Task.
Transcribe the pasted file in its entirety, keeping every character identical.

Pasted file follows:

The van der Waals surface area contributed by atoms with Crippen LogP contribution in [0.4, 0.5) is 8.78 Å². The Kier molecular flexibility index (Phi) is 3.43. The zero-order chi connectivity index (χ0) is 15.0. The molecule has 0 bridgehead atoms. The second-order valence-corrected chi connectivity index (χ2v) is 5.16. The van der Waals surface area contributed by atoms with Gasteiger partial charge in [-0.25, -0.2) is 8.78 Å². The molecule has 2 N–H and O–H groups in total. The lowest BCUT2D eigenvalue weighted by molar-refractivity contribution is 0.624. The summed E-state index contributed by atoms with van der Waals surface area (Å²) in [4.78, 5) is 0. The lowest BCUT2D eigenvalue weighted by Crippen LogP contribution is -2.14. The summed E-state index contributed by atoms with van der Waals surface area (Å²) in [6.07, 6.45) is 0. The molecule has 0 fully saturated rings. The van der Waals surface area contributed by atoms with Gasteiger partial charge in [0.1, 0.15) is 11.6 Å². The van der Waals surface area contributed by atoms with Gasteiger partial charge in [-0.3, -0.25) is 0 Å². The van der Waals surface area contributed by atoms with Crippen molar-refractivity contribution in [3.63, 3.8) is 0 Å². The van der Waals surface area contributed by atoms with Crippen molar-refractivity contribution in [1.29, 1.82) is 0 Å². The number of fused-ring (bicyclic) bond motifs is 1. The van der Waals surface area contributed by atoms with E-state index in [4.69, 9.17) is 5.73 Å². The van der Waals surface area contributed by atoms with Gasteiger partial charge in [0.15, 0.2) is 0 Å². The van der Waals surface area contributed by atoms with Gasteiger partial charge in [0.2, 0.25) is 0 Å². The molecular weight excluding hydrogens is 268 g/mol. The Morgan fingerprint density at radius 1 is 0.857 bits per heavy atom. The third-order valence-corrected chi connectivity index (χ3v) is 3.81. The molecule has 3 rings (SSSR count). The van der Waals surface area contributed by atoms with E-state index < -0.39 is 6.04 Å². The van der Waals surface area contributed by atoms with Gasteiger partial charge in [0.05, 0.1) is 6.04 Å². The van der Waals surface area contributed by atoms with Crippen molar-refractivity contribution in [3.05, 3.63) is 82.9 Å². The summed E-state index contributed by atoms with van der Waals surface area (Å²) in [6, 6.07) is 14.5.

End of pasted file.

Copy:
The van der Waals surface area contributed by atoms with Crippen LogP contribution in [0.4, 0.5) is 8.78 Å². The Kier molecular flexibility index (Phi) is 3.43. The zero-order chi connectivity index (χ0) is 15.0. The molecule has 0 bridgehead atoms. The second-order valence-corrected chi connectivity index (χ2v) is 5.16. The van der Waals surface area contributed by atoms with Gasteiger partial charge in [-0.25, -0.2) is 8.78 Å². The molecule has 2 N–H and O–H groups in total. The lowest BCUT2D eigenvalue weighted by molar-refractivity contribution is 0.624. The summed E-state index contributed by atoms with van der Waals surface area (Å²) in [4.78, 5) is 0. The lowest BCUT2D eigenvalue weighted by Crippen LogP contribution is -2.14. The summed E-state index contributed by atoms with van der Waals surface area (Å²) in [6.07, 6.45) is 0. The molecule has 0 fully saturated rings. The van der Waals surface area contributed by atoms with Gasteiger partial charge in [0.1, 0.15) is 11.6 Å². The van der Waals surface area contributed by atoms with Gasteiger partial charge in [-0.3, -0.25) is 0 Å². The van der Waals surface area contributed by atoms with Crippen molar-refractivity contribution in [3.63, 3.8) is 0 Å². The van der Waals surface area contributed by atoms with Crippen molar-refractivity contribution in [1.29, 1.82) is 0 Å². The number of fused-ring (bicyclic) bond motifs is 1. The van der Waals surface area contributed by atoms with E-state index in [4.69, 9.17) is 5.73 Å². The van der Waals surface area contributed by atoms with Gasteiger partial charge in [0.15, 0.2) is 0 Å². The van der Waals surface area contributed by atoms with Gasteiger partial charge in [0.2, 0.25) is 0 Å². The molecular weight excluding hydrogens is 268 g/mol. The Morgan fingerprint density at radius 1 is 0.857 bits per heavy atom. The third-order valence-corrected chi connectivity index (χ3v) is 3.81. The molecule has 3 rings (SSSR count). The van der Waals surface area contributed by atoms with E-state index < -0.39 is 6.04 Å². The van der Waals surface area contributed by atoms with Gasteiger partial charge in [0.05, 0.1) is 6.04 Å². The van der Waals surface area contributed by atoms with Crippen molar-refractivity contribution in [3.05, 3.63) is 82.9 Å². The summed E-state index contributed by atoms with van der Waals surface area (Å²) in [6, 6.07) is 14.5.